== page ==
Email
Password
Remember meForgot password?
    Log in with Twitter

article imagePermafrost melt in Canada's high Arctic transforming terrain

By Karen Graham     May 26, 2019 in Environment
Montreal - Rapid changes in terrain are taking place in Canada’s high Arctic polar deserts due to increases in summer air temperatures. A McGill study uses nearly 30 years of aerial surveillance and ground mapping to document the transformation.
The McGill University-led study published last week in Environmental Research Letters presents close to 30 years of aerial surveys and extensive ground mapping of the Eureka Sound Lowlands area of Ellesmere and Axel Heiberg Islands located at approximately 80 °N.
The research team was focusing on a particular landform - a retrogressive thaw slump (RTS). An RTS develops as the ice within the permafrost melts and the land slips down in a horseshoe-shaped feature. This leaves a steep headscarp (erosional face of the landslide), made up of unfrozen soil overlying the ice-rich permafrost.
(A) Map of northern Canada. The box shows the Eureka Sound Lowlands area on west-central Ellesmere I...
(A) Map of northern Canada. The box shows the Eureka Sound Lowlands area on west-central Ellesmere Island and eastern Axel Heiberg Island. (B) Study area showing the Eureka Weather Station and Eureka Sound Lowlands on Ellesmere and Axel Heiberg Islands, NU.
Melissa Ward Jones/McGill University
Retrogressive thaw slumps are well documented in the low Arctic, but due to the extremely cold climate found in the high Arctic polar regions, where average annual ground and air temperatures are -16.5 °C/2.3 °F, and -19.7 °C /-3.46 °F, respectively, and the fact that the permafrost is over 500 meters (or about 1/3 of a mile) thick, it has been assumed that the landscape was stable.
The McGill-led research team found the assumption was not true. “Our study suggests that the warming climate in the high Arctic, and more specifically the increases in summer air temperatures that we have seen in recent years, are initiating widespread changes in the landscape,” says Melissa Ward Jones, the study’s lead author and a Ph.D. candidate in McGill’s Department of Geography.
There has been a widespread development of retrogressive thaw slumps in high Arctic polar deserts ov...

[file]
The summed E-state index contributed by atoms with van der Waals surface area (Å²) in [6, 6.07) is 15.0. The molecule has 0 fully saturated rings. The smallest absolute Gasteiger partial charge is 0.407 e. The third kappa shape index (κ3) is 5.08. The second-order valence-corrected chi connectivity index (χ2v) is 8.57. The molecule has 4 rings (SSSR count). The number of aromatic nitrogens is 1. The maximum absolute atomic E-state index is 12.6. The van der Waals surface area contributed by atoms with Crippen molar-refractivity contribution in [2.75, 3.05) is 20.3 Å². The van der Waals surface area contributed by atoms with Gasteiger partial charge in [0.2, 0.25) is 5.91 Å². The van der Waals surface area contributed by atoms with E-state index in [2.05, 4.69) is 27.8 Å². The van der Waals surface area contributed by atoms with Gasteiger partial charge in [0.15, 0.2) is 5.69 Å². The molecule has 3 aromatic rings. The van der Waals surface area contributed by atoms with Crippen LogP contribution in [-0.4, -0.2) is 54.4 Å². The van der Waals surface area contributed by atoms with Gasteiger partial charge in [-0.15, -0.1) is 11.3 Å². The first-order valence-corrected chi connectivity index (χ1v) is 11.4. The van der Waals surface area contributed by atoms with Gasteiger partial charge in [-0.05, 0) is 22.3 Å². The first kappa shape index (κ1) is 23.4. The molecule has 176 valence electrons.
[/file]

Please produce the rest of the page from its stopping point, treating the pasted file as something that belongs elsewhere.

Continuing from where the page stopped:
There has been a widespread development of retrogressive thaw slumps in high Arctic polar deserts over a short period, particularly during the unusually warm summers of 2011, 2012 and 2015.
Melissa Ward Jones and McGill University
The most obvious changes researchers noted was in the terrain. "If that ice melts out, that ice was occupying a volume within your soil and so, if it melts, you lose that volume," she said. "And so it lowers the landscapes, and it changes the surface."
The largest slump Ward Jones measured was 17,000 square meters, about the size of two Canadian football fields. But she saw much larger ones from a helicopter. "If temperatures keep increasing, we'll see more and more degradation occurring," Ward Jones said. "And that degradation will cause a bunch of ecosystem and environmental changes.
Retrogressive thaw slumps in Canadian high Arctic.
Retrogressive thaw slumps in Canadian high Arctic.
Melissa Ward Jones and McGill University
"Despite the cold polar desert conditions that characterize much of the high Arctic, this research clearly demonstrates the complex nature of ice-rich permafrost systems and climate-permafrost interaction," adds Wayne Pollard, a professor in McGill's Department of Geography and co-author on the study.
"Furthermore, it raises concerns about the oversimplification of some studies that generalize about the links between global warming and permafrost degradation."
More about Canada, high arctic, Permafrost, thawing, terrain changes
 
Latest News
Top News